In any trading day, there are a number of triggers or situations that influence the market price. There could be changes in RBI policy, quarterly results coming out, and even company-specific announcements, corporate actions. This makes it difficult for an investor to sit and evaluate these factors on an individual basis. So, by trading in and out of the markets by relying on the news flows and market flows, the traders are instrumental in distributing information about a stock. This becomes a very critical input point for the other traders and investors in the market.
Traders help to keep the trading spreads in control
Traders help the market overcome the problem of wide bid-ask spreads in control. Any spread where the difference can cause a loss to the seller/buyer, the traders benefit you. If the traders find the spreads too wide, then traders participate in intermediate spreads encouraging buyers and sellers to settle at a profitable level. In the process the trader also makes a spread but also reduces the overall risk in the market by tightening the bid-ask spreads on the stock.
Traders remove inefficiencies in the market
Traders actually help the market to get away with the inefficiencies. Many traders have computerized trading systems set to monitor fluctuations in similar financial instruments. Any inefficient pricing is usually acted upon immediately, and the opportunity is eliminated.
For Instance, If a stock is quoting at a spread-gap of 1% between the BSE and the NSE. Any smart trader will spot this arbitrage opportunity and buy the same stock in the exchange where it is priced lower and sell in the exchange where it is priced higher. This also happens in case of stocks where the cash/futures arbitrage spread is too wide. For example if the stock of Reliance Industries Ltd. is quoting at Rs.900 and the future is quoting at Rs.918, then it translates into an arbitrage spread of 2% per month. Traders and arbitrageurs will immediately buy RIL in the spot market and sell it in the futures market till the time the spread comes down to more realistic levels.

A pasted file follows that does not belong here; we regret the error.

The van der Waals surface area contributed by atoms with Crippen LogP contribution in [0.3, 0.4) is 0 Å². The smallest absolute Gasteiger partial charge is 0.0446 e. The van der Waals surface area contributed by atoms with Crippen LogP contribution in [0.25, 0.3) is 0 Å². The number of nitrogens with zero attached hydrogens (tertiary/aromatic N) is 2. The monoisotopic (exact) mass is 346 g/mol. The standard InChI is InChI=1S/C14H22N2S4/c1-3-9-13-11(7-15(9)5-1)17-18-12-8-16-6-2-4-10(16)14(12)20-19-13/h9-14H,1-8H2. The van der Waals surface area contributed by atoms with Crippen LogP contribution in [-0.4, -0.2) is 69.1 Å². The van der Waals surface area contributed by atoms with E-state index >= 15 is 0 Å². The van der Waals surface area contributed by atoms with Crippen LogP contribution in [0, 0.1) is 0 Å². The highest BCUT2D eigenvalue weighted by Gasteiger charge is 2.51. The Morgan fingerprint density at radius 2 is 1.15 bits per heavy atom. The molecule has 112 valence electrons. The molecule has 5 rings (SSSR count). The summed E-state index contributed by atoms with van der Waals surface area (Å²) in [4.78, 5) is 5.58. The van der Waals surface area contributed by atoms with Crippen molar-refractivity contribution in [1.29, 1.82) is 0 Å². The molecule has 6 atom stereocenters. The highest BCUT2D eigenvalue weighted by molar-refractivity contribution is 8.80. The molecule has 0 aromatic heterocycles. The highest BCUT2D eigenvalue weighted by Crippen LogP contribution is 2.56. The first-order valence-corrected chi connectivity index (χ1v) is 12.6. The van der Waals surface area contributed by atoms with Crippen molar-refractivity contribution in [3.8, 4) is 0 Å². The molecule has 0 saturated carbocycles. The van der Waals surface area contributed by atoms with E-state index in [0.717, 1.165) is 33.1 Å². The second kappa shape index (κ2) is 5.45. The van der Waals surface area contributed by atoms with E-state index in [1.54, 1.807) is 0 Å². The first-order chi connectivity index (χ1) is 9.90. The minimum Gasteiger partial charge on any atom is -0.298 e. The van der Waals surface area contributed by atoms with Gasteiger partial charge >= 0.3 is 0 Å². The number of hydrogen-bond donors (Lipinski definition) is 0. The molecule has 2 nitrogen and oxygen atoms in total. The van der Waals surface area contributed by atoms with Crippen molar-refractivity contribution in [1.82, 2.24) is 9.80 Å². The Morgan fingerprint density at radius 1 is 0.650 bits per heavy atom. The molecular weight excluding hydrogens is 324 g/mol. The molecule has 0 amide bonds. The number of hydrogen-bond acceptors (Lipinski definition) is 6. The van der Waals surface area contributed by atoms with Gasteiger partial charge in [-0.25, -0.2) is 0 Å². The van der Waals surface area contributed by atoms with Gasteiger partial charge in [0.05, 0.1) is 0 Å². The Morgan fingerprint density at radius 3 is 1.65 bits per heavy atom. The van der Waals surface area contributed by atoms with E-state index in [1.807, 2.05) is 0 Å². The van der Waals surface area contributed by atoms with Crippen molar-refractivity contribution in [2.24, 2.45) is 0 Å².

Traders can prevent acute market crashes
Many people are afraid of the stock market crashes because it results in closure of positions and massive losses. Normally, speculators and short sellers are blamed for market crashes but ironically these short sellers can actually prevent the market from crashing sharply. Here is how! When traders are negative on the market, they will sell the stock or the future short. While it puts pressure on the market, it is not a free fall as the delivery positions are not liquidated. Secondly, when short sellers sell the stock at higher levels, they also come to buy back the stock at lower levels. This short covering helps in stabilizing the market limiting your losses in the process. However, in the absence of short sell traders, markets can go into a free fall with larger implications for investor wealth.
Without traders, investors would have no liquidity to buy and sell in the market. Without investors, traders would have no basis from which to buy and sell. Combined, the two groups form the financial markets as we know them today.